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Saturday, October 16, 2010

Paddling Around in the What-Makes-Us-Human Puddle

I came across a blog by a poet I'd never heard of. Her name is Stephanie Goehring. I seems she recently up and moved to Iowa to attend/teach at the Iowa Writer's Workshop in Iowa City. Here's her poem Epic, which I found at 42opus and really liked. But best of all, this photo of a chalkboard with her students answer to the question "What don't you like about poetry"?

Didn't I do a similar brainstorm with my students last week? Ask them why they didn't like poetry, then write it up on the board? Okay, hers is an honest-to-goodness, old-fashioned chalkboard and mine is a white board, but same thing right?




I'm generally not one to make much of coincidences (even though I know they tend to increase exponentially when I am doing the poetry writing thing), but I got a kick out of the randomness of finding another teacher of poetry doing the same "why don't you like poetry" thang with her students in another part of the country. And the similar responses the students gave! No surprise there, really. I mean, I wasn't expecting her students, or my students, or anyone's students, to say "I love poetry!" Because that would be the equivalent of a young man saying "Today I start wearing skirts!"

But I've been thinking a lot about what writing and reading poems, and whether these are necessary acts for a culture to be engaged in. I've heard it said that contemporary society's art and culture have been replaced by the Super Bowl and the Olympics, when we all tune in to watch the pomp and circumstance--Bruce Springsteen doing his half time show, the elaborate synchronized dances at the opening ceremonies of the Games.

Poetry in English went underground--when? 1900? 1860? 1266? 1492? Did everything fall apart poetry-wise with the invention of the printing press, when poetry no longer had to be rhyme-y and sing-songy, memorizable? Beowulfian?

If you are reading this, you will tell me poetry is not dead. But you are most likely poets, or at least avid reader of poetry. In other words, out of touch with reality.

As am I. In a big way. Or a hopeless believer in winning over the disinterested, the uninspired, the lovers of plot.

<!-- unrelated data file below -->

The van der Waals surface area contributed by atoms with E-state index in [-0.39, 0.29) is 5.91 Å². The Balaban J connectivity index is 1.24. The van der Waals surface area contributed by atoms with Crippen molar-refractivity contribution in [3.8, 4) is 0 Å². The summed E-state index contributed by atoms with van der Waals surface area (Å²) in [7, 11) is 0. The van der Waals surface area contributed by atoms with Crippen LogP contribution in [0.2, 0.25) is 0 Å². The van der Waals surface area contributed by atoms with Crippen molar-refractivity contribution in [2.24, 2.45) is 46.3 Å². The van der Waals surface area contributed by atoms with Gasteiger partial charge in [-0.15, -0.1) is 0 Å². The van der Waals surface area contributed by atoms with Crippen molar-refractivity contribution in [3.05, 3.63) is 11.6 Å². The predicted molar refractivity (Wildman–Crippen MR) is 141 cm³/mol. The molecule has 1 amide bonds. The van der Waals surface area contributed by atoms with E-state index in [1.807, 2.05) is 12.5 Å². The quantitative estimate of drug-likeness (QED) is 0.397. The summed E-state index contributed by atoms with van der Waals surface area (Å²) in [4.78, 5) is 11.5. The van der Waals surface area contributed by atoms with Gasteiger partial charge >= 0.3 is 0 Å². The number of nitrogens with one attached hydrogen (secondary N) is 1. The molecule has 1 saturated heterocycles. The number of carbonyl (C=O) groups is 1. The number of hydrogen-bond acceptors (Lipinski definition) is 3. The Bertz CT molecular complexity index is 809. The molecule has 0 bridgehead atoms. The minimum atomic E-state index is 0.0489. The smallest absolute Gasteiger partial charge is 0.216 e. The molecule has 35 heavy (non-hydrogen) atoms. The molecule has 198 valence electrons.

I guess you could say I like a challenge.


Kathleen said...

I love random coincidii! Loved your board and her board! And, yes, I, too, am out of touch with "reality." See? I must be, as I put it in irony marks.

Pam said...

I think people don't like to read poetry because they don't encounter it anywhere, particularly contemporary poetry. If they do read poetry, it's in school, often in isolated units and not as part of a larger study..and then it's all about analysis. Our exposure to poetry starts with Shel Silverstein or Jack Prelutsky and ends there until high school when suddenly we're reading a bit of Shakespeare or Dickinson or some haiku. There's a better way engage kids early on with both the reading and writing of poetry. Teach them early, immerse them in it and continue to expand their capacity and endurance for poetry into secondary school and beyond-- then college students, indeed adults in general, might not have such negative reactions.

Stephanie said...

Thanks for posting on this. It's funny; I recently got my midterm evaluations from my students -- and this is a general education literature course for students who are not English majors -- and I had a good number of students say what they've enjoyed most so far was our poetry unit, even though we filled the chalkboard with reasons they hated poetry at the beginning of that unit.

I think that's the best evidence that it's not dead. I think it's most alive when people who hate it suddenly don't.

Martha Silano said...

Kathleen: happy to be out of touch with you!

Pam: Yes, I agree--that's why we should all support Writers in the Schools programs, where creative writers teach K-12 kids what poetry is.

林翊娟 said...

IS VERY GOOD..............................

Stephanie said...
This comment has been removed by the author.
Martha Silano said...

Stephanie: Congrats on those positive midterm evals! I do believe students will think poetry is boring until we show them it's not. Way to go!